Thursday, April 16, 2009

Speaking Volumes in a YouthQuake


Just for the record, I do read your e-blast. Any and all of them that come my way and the comments, insights, rants, or dismissive attitudes that are cast my way in person as well. Each day that I produce this forum, as Executive Producer and shot caller, I demand of myself the best results possible in choosing updates, commentary, links, video or topical items that should stimulate your thoughts or passions.One such reader, "Ken" stated that he had "the utmost respect for me and what I do." Thanks, and understand that this platform is all about people like yourself and others. Recently, another reader cited myself as a "gatekeeper" of info for GLBTQ Arkansas. I paused on that description but in a afterthought realized that was a novel observation which also requires this forum to continue to asking the hard questions, seeking transparency where there is none, stepping to the issues that make us uncomfortable and of course, staying On Point! Dear readers, I know you are out there, reading us on your PC's, desktops, and laptops. Please share our site with your e-lists and make us your RSS feed or favorite. Your support is so important to our total success. Show some pride by visiting our online partners or gadgets and stay locked in to COP:24/7 Don't forget that the floor is always open and the lights too!!

COP:24/7 Special Edition
Speaking Volumes in a YouthQuake

Living your out loud can be exhilarating and for some disheartening or depressive. Fortunately, for myself, I didn't actually realize that I was suppose to be one way or another. I was being authentic, before being authentic was the latest self-help catch phrase. Simply, I was a young person striving to make my parents proud, meanwhile discovering the God given talents that I wanted to share with the world. Even though I suffered some teasing, bad mouthing and a bit of bullying, I was determined to keep it real no matter what. I knew early that I was different and as my "inner voice" quietly spoke volumes I did the best I could with external pressures. All the while embracing later amplified messages that it was O.K. to be just me. However, this is often not the case for many gay youth who find themselves isolated, ostracized, deprived and bullyed. This phenom is not new and has been raging on in school yards, neighborhoods and in households across the nation. I was again struck by the reporting of 11 year old CJ Walker-Hoover (pictured right) who hanged himself due to bullying from classmates who taunted him about possibly being gay. Gay youth who believe that suicide is the only relief for their desperation is simply heartbreaking and occurs at an alarming rate. According to GLSEN ( Gay,Lesbian, Straight, Education Network) two of the top three reasons students said their peers were most often bullied at school were actual or perceived sexual orientation and gender expression, as reported From Teasing to Torment: School Climate in America, a 2005 report by GLSEN and Harris Interactive. The top reason was physical appearance.
"As was the case with Carl, you do not have to identify as gay to be attacked with anti-LGBT language," Byard said. "From their earliest years on the school playground, students learn to use anti-LGBT language as the ultimate weapon to degrade their peers. In many cases, schools and teachers either ignore the behavior or don't know how to intervene."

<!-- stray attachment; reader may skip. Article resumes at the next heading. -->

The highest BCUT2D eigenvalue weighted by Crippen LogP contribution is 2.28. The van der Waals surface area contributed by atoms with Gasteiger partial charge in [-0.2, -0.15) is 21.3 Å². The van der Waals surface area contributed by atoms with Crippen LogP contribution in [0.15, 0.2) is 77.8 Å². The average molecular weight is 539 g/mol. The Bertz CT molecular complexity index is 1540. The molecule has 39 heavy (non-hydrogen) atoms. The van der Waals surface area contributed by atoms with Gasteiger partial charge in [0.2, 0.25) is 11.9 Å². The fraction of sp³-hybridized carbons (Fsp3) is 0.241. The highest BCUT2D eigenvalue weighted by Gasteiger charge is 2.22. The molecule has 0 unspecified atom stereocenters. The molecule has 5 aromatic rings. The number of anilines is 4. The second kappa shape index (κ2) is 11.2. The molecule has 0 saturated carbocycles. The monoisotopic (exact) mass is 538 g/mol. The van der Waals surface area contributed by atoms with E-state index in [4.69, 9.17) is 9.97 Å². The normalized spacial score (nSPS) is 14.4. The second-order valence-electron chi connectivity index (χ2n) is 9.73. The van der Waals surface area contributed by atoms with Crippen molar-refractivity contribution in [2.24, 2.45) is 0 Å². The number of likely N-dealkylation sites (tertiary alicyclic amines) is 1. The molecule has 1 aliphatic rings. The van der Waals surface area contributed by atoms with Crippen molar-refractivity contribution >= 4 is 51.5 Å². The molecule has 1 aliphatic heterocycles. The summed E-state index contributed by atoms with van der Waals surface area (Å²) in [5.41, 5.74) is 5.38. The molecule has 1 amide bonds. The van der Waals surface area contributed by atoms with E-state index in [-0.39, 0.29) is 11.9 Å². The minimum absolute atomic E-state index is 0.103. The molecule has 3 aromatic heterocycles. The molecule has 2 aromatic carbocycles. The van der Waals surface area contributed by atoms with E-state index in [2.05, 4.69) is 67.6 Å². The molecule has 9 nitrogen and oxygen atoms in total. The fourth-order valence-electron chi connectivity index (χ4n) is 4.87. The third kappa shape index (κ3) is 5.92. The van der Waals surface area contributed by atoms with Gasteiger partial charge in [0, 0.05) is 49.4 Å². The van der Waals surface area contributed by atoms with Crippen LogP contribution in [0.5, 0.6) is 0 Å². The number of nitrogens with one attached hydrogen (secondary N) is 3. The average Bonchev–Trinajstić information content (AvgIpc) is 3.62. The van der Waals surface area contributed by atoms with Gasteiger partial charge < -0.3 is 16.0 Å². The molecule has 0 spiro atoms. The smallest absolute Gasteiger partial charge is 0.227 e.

Nearly 9 out of 10 LGBT youth (86.2%) reported being verbally harassed at school in the past year because of their sexual orientation, nearly half (44.1%) reported being physically harassed and about a quarter (22.1%) reported being physically assaulted, according to GLSENĂ¯¿½s 2007 National School Climate Survey of more than 6,000 LGBT students.
In most cases, the harassment is unreported. Nearly two-thirds of LGBT students (60.8%) who experience harassment or assault never reported the incident to the school. The most common reason given was that they did not believe anything would be done to address the situation. Of those who did report the incident, nearly a third (31.1%) said the school staff did nothing in response. While LGBT youth face extreme victimization, bullying in general is also a widespread problem. More than a third of middle and high school students (37%) said that bullying, name-calling or harassment is a somewhat or very serious problem at their school, according to From Teasing to Torment. Bullying is even more severe in middle school. Two-thirds of middle school students (65%) reported being assaulted or harassed in the previous year and only 41% said they felt very safe at school.
Carl's suicide comes about a year after eighth-grader Lawrence King was shot and killed by a fellow student in a California classroom, allegedly because he was gay.

Even as marriage equality has taken the spotlight, I'm concerned that gay youth issues are not receiving the max attention it deserves. As I sit among the young set in the area watering holds, I wonder how many are dealing with emotional baggage or displacement that will continue to manifest itself as they make their way to relationships and maturity. I've always been about dealing with the wholeness of a person. It's a fact that good health is all about body, soul and mind. Unfortunately there is no GLSEN chapter in Arkansas, but the Center for Artistic Revolution has a youth outreach effort to assist with the void. Also, there is a NPO start up called Central Arkansas Youth Center helmed by Micheal Lanning, Mr. Gay Arkansas USof A at Large.(www.myspace.com/central_arkansas_youth ) If you are a gay youth in need of assistance or your know of one such individual share this site and let them know that there's relief for the asking. Got stories, we would love to hear them and share them in our comments section.

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